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It’s economy 101 – when supply is low and demand is high, prices naturally rise. That’s what’s happening in today’s housing market. Home prices are appreciating at near-historic rates, and that’s creating some challenges when it comes to home appraisals.
In recent months, it’s become increasingly common for an appraisal to come in below the contract price on the house. Shawn Telford, Chief Appraiser for CoreLogic, explains it like this:
“Recently, we observed buyers paying prices above listing price and higher than the market data available to appraisers can support. This difference is known as ‘the appraisal gap . . . .’”
Basically, with the heightened buyer demand, purchasers are often willing to pay over asking to secure the home of their dreams. If you’ve ever toured a house you’ve fallen in love with, you understand. Once you start to picture yourself and your furniture in the rooms, you want to do everything you can to land the property, including putting in a high offer to try to beat out other would-be buyers.
When the appraiser comes in, they look at things a bit more objectively. Their job is to assess the inherent value of the home, so they’re going to study the facts. Dustin Harris, Appraiser Coach, drives this point home:
“It’s important for everyone to understand that the appraiser’s job in the end is to remain that unbiased third party, to truly tell the client what that home is worth in the current market, regardless of what decisions have been made on the price side of things.”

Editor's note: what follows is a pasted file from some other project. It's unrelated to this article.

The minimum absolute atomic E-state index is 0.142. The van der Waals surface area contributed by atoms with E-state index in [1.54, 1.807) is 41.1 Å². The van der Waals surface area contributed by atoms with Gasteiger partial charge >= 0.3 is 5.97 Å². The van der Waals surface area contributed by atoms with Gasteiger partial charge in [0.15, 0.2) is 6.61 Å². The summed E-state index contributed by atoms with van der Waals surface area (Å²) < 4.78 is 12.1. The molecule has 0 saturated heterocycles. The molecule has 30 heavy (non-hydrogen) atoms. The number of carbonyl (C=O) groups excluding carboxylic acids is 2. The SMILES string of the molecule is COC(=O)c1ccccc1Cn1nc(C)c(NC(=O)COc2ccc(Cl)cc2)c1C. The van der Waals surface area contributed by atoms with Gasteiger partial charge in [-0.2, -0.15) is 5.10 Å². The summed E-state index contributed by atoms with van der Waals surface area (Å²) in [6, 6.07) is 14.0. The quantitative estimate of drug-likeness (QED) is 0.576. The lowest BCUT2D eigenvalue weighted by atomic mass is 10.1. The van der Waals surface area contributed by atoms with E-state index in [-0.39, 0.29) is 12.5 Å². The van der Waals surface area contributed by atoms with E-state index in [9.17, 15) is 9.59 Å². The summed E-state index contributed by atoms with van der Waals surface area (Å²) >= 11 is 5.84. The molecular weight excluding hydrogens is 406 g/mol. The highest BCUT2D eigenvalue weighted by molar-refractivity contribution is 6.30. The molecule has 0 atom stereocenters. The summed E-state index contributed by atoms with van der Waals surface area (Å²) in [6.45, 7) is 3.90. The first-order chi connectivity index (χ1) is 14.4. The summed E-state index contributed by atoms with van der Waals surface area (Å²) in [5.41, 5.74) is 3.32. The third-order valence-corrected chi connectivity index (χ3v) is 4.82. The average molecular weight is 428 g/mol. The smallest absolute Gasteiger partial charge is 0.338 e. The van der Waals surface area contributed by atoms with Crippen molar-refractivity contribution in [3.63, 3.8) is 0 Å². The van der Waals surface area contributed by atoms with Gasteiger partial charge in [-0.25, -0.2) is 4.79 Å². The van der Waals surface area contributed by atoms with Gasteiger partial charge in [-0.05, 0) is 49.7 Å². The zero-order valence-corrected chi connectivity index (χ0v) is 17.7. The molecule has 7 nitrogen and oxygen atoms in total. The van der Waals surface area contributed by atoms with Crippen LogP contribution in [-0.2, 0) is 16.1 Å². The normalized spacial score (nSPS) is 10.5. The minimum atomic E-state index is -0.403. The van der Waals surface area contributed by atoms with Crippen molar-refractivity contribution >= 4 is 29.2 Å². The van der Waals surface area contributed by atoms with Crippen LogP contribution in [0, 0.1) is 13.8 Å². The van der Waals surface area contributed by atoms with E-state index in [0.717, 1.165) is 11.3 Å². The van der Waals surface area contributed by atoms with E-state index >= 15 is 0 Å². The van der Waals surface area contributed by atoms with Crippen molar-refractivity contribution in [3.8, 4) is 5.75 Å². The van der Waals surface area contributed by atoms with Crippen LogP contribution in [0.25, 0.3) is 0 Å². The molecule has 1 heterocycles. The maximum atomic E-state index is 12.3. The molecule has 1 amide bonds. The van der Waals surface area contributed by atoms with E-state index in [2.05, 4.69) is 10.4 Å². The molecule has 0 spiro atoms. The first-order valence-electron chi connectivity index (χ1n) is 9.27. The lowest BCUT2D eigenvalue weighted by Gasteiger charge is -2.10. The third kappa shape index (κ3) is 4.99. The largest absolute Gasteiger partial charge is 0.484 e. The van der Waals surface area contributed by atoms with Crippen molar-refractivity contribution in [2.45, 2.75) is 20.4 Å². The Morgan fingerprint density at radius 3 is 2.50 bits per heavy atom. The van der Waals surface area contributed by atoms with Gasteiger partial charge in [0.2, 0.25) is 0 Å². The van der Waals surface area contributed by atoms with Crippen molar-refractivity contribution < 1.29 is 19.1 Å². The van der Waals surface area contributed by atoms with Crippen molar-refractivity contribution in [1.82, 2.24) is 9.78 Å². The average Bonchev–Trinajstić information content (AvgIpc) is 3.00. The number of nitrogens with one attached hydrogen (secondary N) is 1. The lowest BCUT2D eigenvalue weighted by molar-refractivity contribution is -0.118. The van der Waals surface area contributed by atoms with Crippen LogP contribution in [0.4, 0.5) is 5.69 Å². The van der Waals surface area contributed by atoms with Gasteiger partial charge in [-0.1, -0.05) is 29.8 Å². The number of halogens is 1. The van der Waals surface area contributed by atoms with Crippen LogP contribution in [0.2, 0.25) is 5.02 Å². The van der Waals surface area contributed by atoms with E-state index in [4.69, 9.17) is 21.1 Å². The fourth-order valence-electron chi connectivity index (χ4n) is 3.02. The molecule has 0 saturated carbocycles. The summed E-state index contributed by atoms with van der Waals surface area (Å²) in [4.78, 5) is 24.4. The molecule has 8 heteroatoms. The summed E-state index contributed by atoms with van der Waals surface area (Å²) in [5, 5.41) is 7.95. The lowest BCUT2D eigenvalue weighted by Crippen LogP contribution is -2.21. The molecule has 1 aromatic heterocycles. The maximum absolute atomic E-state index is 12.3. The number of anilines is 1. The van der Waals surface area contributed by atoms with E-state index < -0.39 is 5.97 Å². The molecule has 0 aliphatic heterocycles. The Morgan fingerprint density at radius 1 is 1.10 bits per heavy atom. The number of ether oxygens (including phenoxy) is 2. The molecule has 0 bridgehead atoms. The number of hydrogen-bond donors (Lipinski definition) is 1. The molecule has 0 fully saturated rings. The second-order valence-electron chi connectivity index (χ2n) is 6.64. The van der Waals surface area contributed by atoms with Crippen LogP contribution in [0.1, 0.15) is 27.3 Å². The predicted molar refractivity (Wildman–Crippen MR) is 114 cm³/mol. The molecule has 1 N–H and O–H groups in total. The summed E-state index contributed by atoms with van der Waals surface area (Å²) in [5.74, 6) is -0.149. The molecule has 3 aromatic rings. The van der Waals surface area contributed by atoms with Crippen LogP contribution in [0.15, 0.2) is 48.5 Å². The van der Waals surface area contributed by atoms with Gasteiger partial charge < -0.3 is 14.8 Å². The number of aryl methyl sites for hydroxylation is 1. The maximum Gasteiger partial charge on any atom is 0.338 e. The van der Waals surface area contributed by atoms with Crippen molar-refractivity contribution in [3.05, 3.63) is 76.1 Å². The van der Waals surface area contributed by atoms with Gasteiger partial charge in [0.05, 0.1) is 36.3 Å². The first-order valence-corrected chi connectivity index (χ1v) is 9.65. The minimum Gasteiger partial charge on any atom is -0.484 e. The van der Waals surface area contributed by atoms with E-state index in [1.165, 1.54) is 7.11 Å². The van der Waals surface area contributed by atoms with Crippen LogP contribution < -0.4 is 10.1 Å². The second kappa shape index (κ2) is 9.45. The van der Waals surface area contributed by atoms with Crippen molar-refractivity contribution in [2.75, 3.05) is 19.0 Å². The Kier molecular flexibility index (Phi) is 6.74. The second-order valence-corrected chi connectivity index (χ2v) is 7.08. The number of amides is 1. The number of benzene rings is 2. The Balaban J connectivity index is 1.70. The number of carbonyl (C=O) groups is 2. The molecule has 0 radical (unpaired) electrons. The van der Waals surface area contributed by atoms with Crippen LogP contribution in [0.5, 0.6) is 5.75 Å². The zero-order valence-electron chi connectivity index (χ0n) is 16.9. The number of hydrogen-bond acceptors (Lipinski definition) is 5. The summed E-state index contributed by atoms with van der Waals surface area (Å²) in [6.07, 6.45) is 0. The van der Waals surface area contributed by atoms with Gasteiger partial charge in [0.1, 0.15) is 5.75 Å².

In simple terms, while homebuyers may be willing to pay more, appraisers are there to assess the market value of the home. Their goal is to make sure the lender isn’t loaning more money than the home is worth. It’s objective, rather than emotional.
In a highly competitive market like today’s, having a discrepancy between the two numbers isn’t unusual. Here’s a look at the increasing rate of appraisal gaps, according to data from CoreLogic (see graph below):
What does this mean for you?
Ultimately, knowledge is power. The best thing you can do is understand appraisal gaps may impact your transaction if you’re buying or selling. If you do encounter an appraisal below your contract price, know that in today’s sellers’ market, the most common approach is for the seller to ask the buyer to make up the difference in price. Buyers, be prepared to bring extra money to the table if you really want the home.
Above all else, lean on your real estate agent and mortgage lender. Whether you’re a buyer or seller, your trusted advisor is your ally if you come up against an appraisal gap. They’ll help you understand your options and handle any additional negotiations that need to happen.